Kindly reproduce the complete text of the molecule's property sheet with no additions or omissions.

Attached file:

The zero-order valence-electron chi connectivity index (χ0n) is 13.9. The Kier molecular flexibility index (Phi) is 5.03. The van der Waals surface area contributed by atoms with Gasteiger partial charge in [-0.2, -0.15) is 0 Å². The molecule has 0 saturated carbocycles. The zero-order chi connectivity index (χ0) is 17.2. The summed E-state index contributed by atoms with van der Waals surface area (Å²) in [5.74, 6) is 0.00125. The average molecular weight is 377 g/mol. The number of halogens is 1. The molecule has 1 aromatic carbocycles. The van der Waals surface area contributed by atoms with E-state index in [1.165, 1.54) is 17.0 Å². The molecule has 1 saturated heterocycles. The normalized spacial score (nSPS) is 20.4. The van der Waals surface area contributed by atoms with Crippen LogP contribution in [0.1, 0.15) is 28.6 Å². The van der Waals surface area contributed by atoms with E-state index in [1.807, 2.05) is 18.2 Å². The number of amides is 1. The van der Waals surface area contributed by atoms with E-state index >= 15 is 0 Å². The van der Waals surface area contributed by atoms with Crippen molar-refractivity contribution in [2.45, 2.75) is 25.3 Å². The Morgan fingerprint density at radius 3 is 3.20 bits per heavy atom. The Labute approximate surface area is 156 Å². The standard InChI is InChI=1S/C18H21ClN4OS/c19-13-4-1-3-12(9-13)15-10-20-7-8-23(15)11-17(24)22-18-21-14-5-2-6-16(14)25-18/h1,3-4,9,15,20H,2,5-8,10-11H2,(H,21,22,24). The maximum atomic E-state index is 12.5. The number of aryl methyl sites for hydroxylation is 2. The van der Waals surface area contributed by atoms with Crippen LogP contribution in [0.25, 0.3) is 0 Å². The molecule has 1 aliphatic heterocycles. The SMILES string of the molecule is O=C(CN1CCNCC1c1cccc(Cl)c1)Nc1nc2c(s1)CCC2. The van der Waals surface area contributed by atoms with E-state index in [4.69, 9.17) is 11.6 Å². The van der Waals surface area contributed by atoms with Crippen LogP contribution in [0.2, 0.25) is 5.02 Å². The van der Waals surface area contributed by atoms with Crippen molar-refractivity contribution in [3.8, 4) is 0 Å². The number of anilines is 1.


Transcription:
The zero-order valence-electron chi connectivity index (χ0n) is 13.9. The Kier molecular flexibility index (Phi) is 5.03. The van der Waals surface area contributed by atoms with Gasteiger partial charge in [-0.2, -0.15) is 0 Å². The molecule has 0 saturated carbocycles. The zero-order chi connectivity index (χ0) is 17.2. The summed E-state index contributed by atoms with van der Waals surface area (Å²) in [5.74, 6) is 0.00125. The average molecular weight is 377 g/mol. The number of halogens is 1. The molecule has 1 aromatic carbocycles. The van der Waals surface area contributed by atoms with E-state index in [1.165, 1.54) is 17.0 Å². The molecule has 1 saturated heterocycles. The normalized spacial score (nSPS) is 20.4. The van der Waals surface area contributed by atoms with Crippen LogP contribution in [0.1, 0.15) is 28.6 Å². The van der Waals surface area contributed by atoms with E-state index in [1.807, 2.05) is 18.2 Å². The number of amides is 1. The van der Waals surface area contributed by atoms with E-state index >= 15 is 0 Å². The van der Waals surface area contributed by atoms with Crippen molar-refractivity contribution in [2.45, 2.75) is 25.3 Å². The Morgan fingerprint density at radius 3 is 3.20 bits per heavy atom. The Labute approximate surface area is 156 Å². The standard InChI is InChI=1S/C18H21ClN4OS/c19-13-4-1-3-12(9-13)15-10-20-7-8-23(15)11-17(24)22-18-21-14-5-2-6-16(14)25-18/h1,3-4,9,15,20H,2,5-8,10-11H2,(H,21,22,24). The maximum atomic E-state index is 12.5. The number of aryl methyl sites for hydroxylation is 2. The van der Waals surface area contributed by atoms with Crippen LogP contribution in [0.25, 0.3) is 0 Å². The molecule has 1 aliphatic heterocycles. The SMILES string of the molecule is O=C(CN1CCNCC1c1cccc(Cl)c1)Nc1nc2c(s1)CCC2. The van der Waals surface area contributed by atoms with E-state index in [4.69, 9.17) is 11.6 Å². The van der Waals surface area contributed by atoms with Crippen LogP contribution in [0.2, 0.25) is 5.02 Å². The van der Waals surface area contributed by atoms with Crippen molar-refractivity contribution in [3.8, 4) is 0 Å². The number of anilines is 1.